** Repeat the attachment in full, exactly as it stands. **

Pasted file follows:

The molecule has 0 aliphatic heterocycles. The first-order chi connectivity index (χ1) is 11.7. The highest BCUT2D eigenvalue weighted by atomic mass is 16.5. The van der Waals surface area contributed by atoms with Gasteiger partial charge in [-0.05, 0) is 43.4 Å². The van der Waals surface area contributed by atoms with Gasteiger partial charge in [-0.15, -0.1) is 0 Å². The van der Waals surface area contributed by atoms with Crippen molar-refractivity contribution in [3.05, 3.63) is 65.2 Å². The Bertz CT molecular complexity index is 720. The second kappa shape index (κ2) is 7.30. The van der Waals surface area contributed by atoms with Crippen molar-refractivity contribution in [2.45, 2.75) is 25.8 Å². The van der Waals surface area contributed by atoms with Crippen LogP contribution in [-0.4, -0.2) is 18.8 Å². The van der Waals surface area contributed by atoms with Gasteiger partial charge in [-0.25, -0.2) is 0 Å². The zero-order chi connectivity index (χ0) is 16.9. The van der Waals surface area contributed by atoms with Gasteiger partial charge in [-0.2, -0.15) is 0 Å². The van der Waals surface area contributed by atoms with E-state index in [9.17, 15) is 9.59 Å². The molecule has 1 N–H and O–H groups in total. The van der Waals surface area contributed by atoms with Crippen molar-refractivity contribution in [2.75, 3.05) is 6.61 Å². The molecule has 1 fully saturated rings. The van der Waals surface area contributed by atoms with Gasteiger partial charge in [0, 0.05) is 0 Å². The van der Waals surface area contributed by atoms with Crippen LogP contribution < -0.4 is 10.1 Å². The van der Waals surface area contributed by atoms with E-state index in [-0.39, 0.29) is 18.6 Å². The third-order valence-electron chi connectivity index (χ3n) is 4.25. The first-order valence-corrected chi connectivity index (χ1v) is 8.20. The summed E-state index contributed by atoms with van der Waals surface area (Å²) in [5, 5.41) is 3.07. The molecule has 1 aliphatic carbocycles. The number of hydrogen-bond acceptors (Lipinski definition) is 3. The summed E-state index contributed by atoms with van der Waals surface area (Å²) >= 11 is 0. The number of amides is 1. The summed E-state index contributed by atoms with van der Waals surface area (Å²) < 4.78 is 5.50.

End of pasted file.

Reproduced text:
The molecule has 0 aliphatic heterocycles. The first-order chi connectivity index (χ1) is 11.7. The highest BCUT2D eigenvalue weighted by atomic mass is 16.5. The van der Waals surface area contributed by atoms with Gasteiger partial charge in [-0.05, 0) is 43.4 Å². The van der Waals surface area contributed by atoms with Gasteiger partial charge in [-0.15, -0.1) is 0 Å². The van der Waals surface area contributed by atoms with Crippen molar-refractivity contribution in [3.05, 3.63) is 65.2 Å². The Bertz CT molecular complexity index is 720. The second kappa shape index (κ2) is 7.30. The van der Waals surface area contributed by atoms with Crippen molar-refractivity contribution in [2.45, 2.75) is 25.8 Å². The van der Waals surface area contributed by atoms with Crippen LogP contribution in [-0.4, -0.2) is 18.8 Å². The van der Waals surface area contributed by atoms with Gasteiger partial charge in [-0.25, -0.2) is 0 Å². The zero-order chi connectivity index (χ0) is 16.9. The van der Waals surface area contributed by atoms with Gasteiger partial charge in [-0.2, -0.15) is 0 Å². The van der Waals surface area contributed by atoms with E-state index in [9.17, 15) is 9.59 Å². The molecule has 1 N–H and O–H groups in total. The van der Waals surface area contributed by atoms with Crippen molar-refractivity contribution in [2.75, 3.05) is 6.61 Å². The molecule has 1 fully saturated rings. The van der Waals surface area contributed by atoms with Gasteiger partial charge in [0, 0.05) is 0 Å². The van der Waals surface area contributed by atoms with Crippen LogP contribution < -0.4 is 10.1 Å². The van der Waals surface area contributed by atoms with E-state index in [-0.39, 0.29) is 18.6 Å². The third-order valence-electron chi connectivity index (χ3n) is 4.25. The first-order valence-corrected chi connectivity index (χ1v) is 8.20. The summed E-state index contributed by atoms with van der Waals surface area (Å²) in [5, 5.41) is 3.07. The molecule has 1 aliphatic carbocycles. The number of hydrogen-bond acceptors (Lipinski definition) is 3. The summed E-state index contributed by atoms with van der Waals surface area (Å²) >= 11 is 0. The number of amides is 1. The summed E-state index contributed by atoms with van der Waals surface area (Å²) < 4.78 is 5.50.